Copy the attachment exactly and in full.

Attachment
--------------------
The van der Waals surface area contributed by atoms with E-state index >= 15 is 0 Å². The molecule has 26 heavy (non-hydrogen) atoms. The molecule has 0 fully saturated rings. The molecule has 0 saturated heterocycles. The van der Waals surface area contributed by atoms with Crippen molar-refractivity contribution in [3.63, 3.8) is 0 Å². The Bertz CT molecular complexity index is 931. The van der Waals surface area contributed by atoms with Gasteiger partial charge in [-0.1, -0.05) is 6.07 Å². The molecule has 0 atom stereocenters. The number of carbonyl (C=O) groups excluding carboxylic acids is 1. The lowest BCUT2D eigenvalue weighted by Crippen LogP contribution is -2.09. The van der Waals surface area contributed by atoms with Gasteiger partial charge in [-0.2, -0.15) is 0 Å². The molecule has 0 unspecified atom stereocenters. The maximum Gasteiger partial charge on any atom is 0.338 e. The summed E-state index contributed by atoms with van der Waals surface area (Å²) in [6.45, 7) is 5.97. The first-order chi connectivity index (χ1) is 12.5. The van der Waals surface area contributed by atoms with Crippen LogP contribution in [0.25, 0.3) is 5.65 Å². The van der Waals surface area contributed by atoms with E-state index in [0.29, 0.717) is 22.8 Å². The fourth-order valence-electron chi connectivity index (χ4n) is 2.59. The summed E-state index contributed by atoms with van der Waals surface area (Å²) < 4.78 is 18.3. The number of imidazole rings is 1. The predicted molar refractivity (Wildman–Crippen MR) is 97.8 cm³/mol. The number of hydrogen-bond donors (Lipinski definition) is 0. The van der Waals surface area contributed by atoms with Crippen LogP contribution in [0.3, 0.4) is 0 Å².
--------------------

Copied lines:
The van der Waals surface area contributed by atoms with E-state index >= 15 is 0 Å². The molecule has 26 heavy (non-hydrogen) atoms. The molecule has 0 fully saturated rings. The molecule has 0 saturated heterocycles. The van der Waals surface area contributed by atoms with Crippen molar-refractivity contribution in [3.63, 3.8) is 0 Å². The Bertz CT molecular complexity index is 931. The van der Waals surface area contributed by atoms with Gasteiger partial charge in [-0.1, -0.05) is 6.07 Å². The molecule has 0 atom stereocenters. The number of carbonyl (C=O) groups excluding carboxylic acids is 1. The lowest BCUT2D eigenvalue weighted by Crippen LogP contribution is -2.09. The van der Waals surface area contributed by atoms with Gasteiger partial charge in [-0.2, -0.15) is 0 Å². The molecule has 0 unspecified atom stereocenters. The maximum Gasteiger partial charge on any atom is 0.338 e. The summed E-state index contributed by atoms with van der Waals surface area (Å²) in [6.45, 7) is 5.97. The first-order chi connectivity index (χ1) is 12.5. The van der Waals surface area contributed by atoms with Crippen LogP contribution in [0.25, 0.3) is 5.65 Å². The van der Waals surface area contributed by atoms with E-state index in [0.29, 0.717) is 22.8 Å². The fourth-order valence-electron chi connectivity index (χ4n) is 2.59. The summed E-state index contributed by atoms with van der Waals surface area (Å²) < 4.78 is 18.3. The number of imidazole rings is 1. The predicted molar refractivity (Wildman–Crippen MR) is 97.8 cm³/mol. The number of hydrogen-bond donors (Lipinski definition) is 0. The van der Waals surface area contributed by atoms with Crippen LogP contribution in [0.3, 0.4) is 0 Å².